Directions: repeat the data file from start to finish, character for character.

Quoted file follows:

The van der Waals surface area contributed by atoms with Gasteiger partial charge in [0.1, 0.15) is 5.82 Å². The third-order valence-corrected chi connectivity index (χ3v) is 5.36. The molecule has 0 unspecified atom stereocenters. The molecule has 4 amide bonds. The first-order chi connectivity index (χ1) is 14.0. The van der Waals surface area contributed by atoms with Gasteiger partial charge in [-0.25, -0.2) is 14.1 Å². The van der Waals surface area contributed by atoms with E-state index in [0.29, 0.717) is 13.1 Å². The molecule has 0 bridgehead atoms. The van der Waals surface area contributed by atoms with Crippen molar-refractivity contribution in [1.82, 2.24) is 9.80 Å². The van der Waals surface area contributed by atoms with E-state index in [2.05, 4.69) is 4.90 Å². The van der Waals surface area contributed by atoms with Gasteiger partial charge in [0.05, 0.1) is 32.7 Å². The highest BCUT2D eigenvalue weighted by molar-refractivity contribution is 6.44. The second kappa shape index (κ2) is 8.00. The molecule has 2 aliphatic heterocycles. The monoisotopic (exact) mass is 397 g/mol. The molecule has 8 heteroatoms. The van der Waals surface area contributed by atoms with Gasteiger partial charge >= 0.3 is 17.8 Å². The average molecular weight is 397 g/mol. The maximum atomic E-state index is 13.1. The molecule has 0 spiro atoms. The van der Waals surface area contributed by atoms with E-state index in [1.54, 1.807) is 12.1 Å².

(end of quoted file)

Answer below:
The van der Waals surface area contributed by atoms with Gasteiger partial charge in [0.1, 0.15) is 5.82 Å². The third-order valence-corrected chi connectivity index (χ3v) is 5.36. The molecule has 0 unspecified atom stereocenters. The molecule has 4 amide bonds. The first-order chi connectivity index (χ1) is 14.0. The van der Waals surface area contributed by atoms with Gasteiger partial charge in [-0.25, -0.2) is 14.1 Å². The van der Waals surface area contributed by atoms with E-state index in [0.29, 0.717) is 13.1 Å². The molecule has 0 bridgehead atoms. The van der Waals surface area contributed by atoms with Crippen molar-refractivity contribution in [1.82, 2.24) is 9.80 Å². The van der Waals surface area contributed by atoms with E-state index in [2.05, 4.69) is 4.90 Å². The van der Waals surface area contributed by atoms with Gasteiger partial charge in [0.05, 0.1) is 32.7 Å². The highest BCUT2D eigenvalue weighted by molar-refractivity contribution is 6.44. The second kappa shape index (κ2) is 8.00. The molecule has 2 aliphatic heterocycles. The monoisotopic (exact) mass is 397 g/mol. The molecule has 8 heteroatoms. The van der Waals surface area contributed by atoms with Gasteiger partial charge >= 0.3 is 17.8 Å². The average molecular weight is 397 g/mol. The maximum atomic E-state index is 13.1. The molecule has 0 spiro atoms. The van der Waals surface area contributed by atoms with E-state index in [1.54, 1.807) is 12.1 Å².